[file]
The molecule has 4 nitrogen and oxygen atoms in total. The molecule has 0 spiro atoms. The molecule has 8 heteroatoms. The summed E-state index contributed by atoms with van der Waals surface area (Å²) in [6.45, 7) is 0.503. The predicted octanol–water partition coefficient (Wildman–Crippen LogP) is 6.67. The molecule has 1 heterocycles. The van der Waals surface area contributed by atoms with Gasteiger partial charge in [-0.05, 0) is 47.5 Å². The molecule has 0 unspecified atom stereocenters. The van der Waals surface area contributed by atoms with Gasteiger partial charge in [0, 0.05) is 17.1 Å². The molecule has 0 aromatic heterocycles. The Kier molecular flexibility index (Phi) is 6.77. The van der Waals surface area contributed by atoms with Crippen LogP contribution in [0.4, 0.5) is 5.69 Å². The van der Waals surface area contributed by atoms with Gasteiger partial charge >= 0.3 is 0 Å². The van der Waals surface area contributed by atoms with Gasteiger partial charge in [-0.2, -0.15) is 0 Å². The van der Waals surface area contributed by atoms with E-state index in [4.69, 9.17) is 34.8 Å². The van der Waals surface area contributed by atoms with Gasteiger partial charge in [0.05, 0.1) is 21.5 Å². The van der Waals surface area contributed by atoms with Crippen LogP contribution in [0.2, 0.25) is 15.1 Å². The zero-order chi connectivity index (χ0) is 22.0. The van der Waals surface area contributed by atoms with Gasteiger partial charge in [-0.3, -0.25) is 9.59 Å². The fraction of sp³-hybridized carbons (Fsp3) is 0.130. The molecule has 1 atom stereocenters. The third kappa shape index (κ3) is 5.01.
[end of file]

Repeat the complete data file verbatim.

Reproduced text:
The molecule has 4 nitrogen and oxygen atoms in total. The molecule has 0 spiro atoms. The molecule has 8 heteroatoms. The summed E-state index contributed by atoms with van der Waals surface area (Å²) in [6.45, 7) is 0.503. The predicted octanol–water partition coefficient (Wildman–Crippen LogP) is 6.67. The molecule has 1 heterocycles. The van der Waals surface area contributed by atoms with Gasteiger partial charge in [-0.05, 0) is 47.5 Å². The molecule has 0 unspecified atom stereocenters. The van der Waals surface area contributed by atoms with Gasteiger partial charge in [0, 0.05) is 17.1 Å². The molecule has 0 aromatic heterocycles. The Kier molecular flexibility index (Phi) is 6.77. The van der Waals surface area contributed by atoms with Crippen LogP contribution in [0.4, 0.5) is 5.69 Å². The van der Waals surface area contributed by atoms with Gasteiger partial charge >= 0.3 is 0 Å². The van der Waals surface area contributed by atoms with Gasteiger partial charge in [-0.2, -0.15) is 0 Å². The van der Waals surface area contributed by atoms with E-state index in [4.69, 9.17) is 34.8 Å². The van der Waals surface area contributed by atoms with Gasteiger partial charge in [0.05, 0.1) is 21.5 Å². The van der Waals surface area contributed by atoms with Crippen LogP contribution in [0.2, 0.25) is 15.1 Å². The zero-order chi connectivity index (χ0) is 22.0. The van der Waals surface area contributed by atoms with Gasteiger partial charge in [-0.3, -0.25) is 9.59 Å². The fraction of sp³-hybridized carbons (Fsp3) is 0.130. The molecule has 1 atom stereocenters. The third kappa shape index (κ3) is 5.01.